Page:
The political scene in Iraq has been roiled over the past several weeks by the controversial decision by Iraq’s Accountability and Justice Commission to ban some 500 political candidates from competing in the March elections because of past ties to the Ba’athist Party. Sunnis have expressed fears that next month’s elections will leave them further disenfranchised, and many suspect Iran of a central role in the banning.
Today, my friend Eli Lake reports that Gen. Raymond Odierno, the top U.S. commander in Iraq, has “accused Ali Faisal al-Lami, the executive director of the Accountability and Justice Commission along with Ahmad Chalabi, the panel’s chairman, of being ‘clearly influenced by Iran.’”
Gen. Odierno said both men, according to intelligence reports, were in close contact with Abu-Mahdi al-Muhandis, the top Iraqi adviser to Iran’s Quds Force commander. The Quds Force comprises Iran’s unconventional military units, which have orchestrated anti-U.S. paramilitary and political operations in Iraq. [...]
Francis Brooke, the Washington adviser to Mr. al-Lami’s patron, Mr. Chalabi, said Gen. Odierno showed a “profound lack of understanding of Iraqi politics.”
Mr. Brooke added, “Every senior Iraqi politician, particularly the Kurdish and Shi’ite parties, has diplomatic relations with Iran and concerning Ali Faisal al-Lami, Gen. Odierno acknowledges that he had no evidence to demonstrate this charge. The Iraqi National Congress and the Iraqi parliament has complete confidence in Ali Faisal al-Lami’s management of the Accountability and Justice Commission.”
Yes, it’s true: Iran has a lot of influence in Iraq. This has been the case for a long time, but the people who got us into Iraq seem to have been the last to learn it. And while Gen. Odierno’s assertion of Chalabi’s Iran connections is noteworthy for its bluntness, it’s certainly not news that Ahmad Chalabi himself has close ties to Iran.
It’s important to remember here what a darling Chalabi used to be of the neoconservatives, and what a central role Chalabi played in providing false intelligence that fed the neoconservatives’ case for the invasion of Iraq, even after the CIA had determined Chalabi to be untrustworthy. Neocon operatives like Brooke (*) and Randy Scheunemann (who’s now serving as Sarah Palin’s foreign policy adviser) squired him from office to office on Capitol Hill as he told and retold his lies about nonexistent Iraqi WMDs and Saddam’s nonexistent alliance with Al Qaeda.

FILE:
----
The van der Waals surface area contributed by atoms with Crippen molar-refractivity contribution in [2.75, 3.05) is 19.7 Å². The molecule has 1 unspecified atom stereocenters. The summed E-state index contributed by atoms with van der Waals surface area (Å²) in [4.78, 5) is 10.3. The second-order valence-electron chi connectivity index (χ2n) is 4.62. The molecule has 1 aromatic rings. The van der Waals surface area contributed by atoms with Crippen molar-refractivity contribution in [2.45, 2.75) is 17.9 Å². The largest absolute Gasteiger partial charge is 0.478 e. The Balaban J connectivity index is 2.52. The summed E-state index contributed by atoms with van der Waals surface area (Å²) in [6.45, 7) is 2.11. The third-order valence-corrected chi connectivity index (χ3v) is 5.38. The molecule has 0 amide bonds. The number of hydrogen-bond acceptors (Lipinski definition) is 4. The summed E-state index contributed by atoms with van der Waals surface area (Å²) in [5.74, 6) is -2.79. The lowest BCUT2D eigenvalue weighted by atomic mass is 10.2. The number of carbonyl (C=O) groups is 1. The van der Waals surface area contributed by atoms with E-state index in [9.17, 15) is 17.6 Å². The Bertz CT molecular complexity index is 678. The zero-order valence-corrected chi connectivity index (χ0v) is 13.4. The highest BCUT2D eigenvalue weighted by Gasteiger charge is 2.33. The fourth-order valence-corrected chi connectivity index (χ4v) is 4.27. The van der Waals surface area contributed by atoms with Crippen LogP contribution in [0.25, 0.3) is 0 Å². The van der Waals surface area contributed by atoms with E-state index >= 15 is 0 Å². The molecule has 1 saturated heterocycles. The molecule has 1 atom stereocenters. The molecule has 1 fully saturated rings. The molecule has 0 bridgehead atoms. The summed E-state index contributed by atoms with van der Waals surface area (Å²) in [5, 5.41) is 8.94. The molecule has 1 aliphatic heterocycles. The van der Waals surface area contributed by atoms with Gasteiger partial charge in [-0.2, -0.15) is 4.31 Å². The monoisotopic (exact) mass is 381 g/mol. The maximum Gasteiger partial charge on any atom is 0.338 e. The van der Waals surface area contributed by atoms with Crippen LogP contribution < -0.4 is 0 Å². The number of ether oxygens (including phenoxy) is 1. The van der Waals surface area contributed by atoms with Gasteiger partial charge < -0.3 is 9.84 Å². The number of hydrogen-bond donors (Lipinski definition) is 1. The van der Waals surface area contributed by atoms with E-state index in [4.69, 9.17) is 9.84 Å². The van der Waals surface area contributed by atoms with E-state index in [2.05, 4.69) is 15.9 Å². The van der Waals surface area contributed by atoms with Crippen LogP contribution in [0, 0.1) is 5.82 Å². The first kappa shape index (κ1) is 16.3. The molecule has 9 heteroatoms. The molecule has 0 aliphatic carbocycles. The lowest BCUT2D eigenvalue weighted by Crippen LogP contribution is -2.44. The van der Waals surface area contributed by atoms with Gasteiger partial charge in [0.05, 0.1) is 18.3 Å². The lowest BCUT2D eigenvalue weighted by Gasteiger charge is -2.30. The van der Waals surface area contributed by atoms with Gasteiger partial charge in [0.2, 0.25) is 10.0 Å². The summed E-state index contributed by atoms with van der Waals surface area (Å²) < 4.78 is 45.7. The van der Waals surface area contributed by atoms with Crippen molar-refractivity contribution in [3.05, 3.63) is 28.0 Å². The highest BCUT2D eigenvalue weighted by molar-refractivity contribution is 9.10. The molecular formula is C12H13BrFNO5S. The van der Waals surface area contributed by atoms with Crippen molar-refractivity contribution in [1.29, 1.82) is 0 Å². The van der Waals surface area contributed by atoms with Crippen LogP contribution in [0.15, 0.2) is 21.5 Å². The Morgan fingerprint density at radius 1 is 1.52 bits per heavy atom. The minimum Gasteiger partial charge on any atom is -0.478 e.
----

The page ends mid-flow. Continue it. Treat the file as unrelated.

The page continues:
Even after the invasion, after it became clear that there were no WMD and no Saddam-Al Qaeda alliance, and that, despite his claims of a massive following, Chalabi had no genuine political base in Iraq, the neocons — such as Michael Rubin and Eli Lake himself — continued to promote him as Iraq’s savior. That became a lot harder after Chalabi’s party — which ran on the slogan “We Liberated Iraq!” — received a pathetic 0.36 percent of the vote in Iraq’s December 2005 elections, not even enough to secure a single seat for Chalabi himself.
Eventually, Chalabi was disavowed by the Bush administration, judged to be an “agent of influence” of Iran, suspected of having tipped off the Iranians that the U.S. had broken secret Iranian codes, as well as passing Iraqi government documents to Iranian agents. The Defense Intelligence Agency concluded — in 2004 — that “Iranian intelligence has been manipulating the United States through Chalabi.” Needless to say, none of this speaks very well of the judgment of Chalabi’s neoconservative fans. Read more